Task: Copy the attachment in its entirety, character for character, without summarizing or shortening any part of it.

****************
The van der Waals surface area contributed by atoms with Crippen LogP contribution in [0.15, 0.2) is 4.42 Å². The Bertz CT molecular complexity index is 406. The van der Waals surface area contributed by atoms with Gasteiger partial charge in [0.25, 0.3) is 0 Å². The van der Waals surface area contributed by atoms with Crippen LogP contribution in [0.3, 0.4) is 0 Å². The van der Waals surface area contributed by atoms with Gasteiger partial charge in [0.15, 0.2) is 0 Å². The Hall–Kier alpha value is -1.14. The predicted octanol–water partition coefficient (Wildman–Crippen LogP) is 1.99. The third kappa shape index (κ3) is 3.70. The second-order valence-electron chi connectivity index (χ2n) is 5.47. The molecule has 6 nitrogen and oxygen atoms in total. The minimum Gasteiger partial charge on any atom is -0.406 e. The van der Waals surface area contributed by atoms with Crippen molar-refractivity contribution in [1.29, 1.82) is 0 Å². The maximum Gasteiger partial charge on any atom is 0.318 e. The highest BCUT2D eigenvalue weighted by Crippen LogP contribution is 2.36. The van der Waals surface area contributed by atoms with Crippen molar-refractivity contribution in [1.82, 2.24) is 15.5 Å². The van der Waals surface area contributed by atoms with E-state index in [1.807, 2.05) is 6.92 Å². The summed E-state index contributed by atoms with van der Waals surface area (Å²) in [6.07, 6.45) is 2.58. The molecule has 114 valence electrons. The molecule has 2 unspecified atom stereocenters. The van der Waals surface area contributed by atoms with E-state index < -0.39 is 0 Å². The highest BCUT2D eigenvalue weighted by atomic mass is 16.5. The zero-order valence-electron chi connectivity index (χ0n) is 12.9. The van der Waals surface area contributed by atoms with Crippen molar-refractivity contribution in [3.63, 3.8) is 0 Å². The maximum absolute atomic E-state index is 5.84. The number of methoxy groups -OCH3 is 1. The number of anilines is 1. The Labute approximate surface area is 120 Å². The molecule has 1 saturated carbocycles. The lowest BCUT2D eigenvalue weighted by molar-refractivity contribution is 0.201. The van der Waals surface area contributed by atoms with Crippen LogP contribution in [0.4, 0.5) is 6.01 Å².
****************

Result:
The van der Waals surface area contributed by atoms with Crippen LogP contribution in [0.15, 0.2) is 4.42 Å². The Bertz CT molecular complexity index is 406. The van der Waals surface area contributed by atoms with Gasteiger partial charge in [0.25, 0.3) is 0 Å². The van der Waals surface area contributed by atoms with Crippen LogP contribution in [0.3, 0.4) is 0 Å². The van der Waals surface area contributed by atoms with Gasteiger partial charge in [0.15, 0.2) is 0 Å². The Hall–Kier alpha value is -1.14. The predicted octanol–water partition coefficient (Wildman–Crippen LogP) is 1.99. The third kappa shape index (κ3) is 3.70. The second-order valence-electron chi connectivity index (χ2n) is 5.47. The molecule has 6 nitrogen and oxygen atoms in total. The minimum Gasteiger partial charge on any atom is -0.406 e. The van der Waals surface area contributed by atoms with Crippen molar-refractivity contribution in [1.29, 1.82) is 0 Å². The maximum Gasteiger partial charge on any atom is 0.318 e. The highest BCUT2D eigenvalue weighted by Crippen LogP contribution is 2.36. The van der Waals surface area contributed by atoms with Crippen molar-refractivity contribution in [1.82, 2.24) is 15.5 Å². The van der Waals surface area contributed by atoms with E-state index in [1.807, 2.05) is 6.92 Å². The summed E-state index contributed by atoms with van der Waals surface area (Å²) in [6.07, 6.45) is 2.58. The molecule has 114 valence electrons. The molecule has 2 unspecified atom stereocenters. The van der Waals surface area contributed by atoms with E-state index < -0.39 is 0 Å². The highest BCUT2D eigenvalue weighted by atomic mass is 16.5. The zero-order valence-electron chi connectivity index (χ0n) is 12.9. The van der Waals surface area contributed by atoms with Crippen molar-refractivity contribution in [3.63, 3.8) is 0 Å². The maximum absolute atomic E-state index is 5.84. The number of methoxy groups -OCH3 is 1. The number of anilines is 1. The Labute approximate surface area is 120 Å². The molecule has 1 saturated carbocycles. The lowest BCUT2D eigenvalue weighted by molar-refractivity contribution is 0.201. The van der Waals surface area contributed by atoms with Crippen LogP contribution in [0.4, 0.5) is 6.01 Å².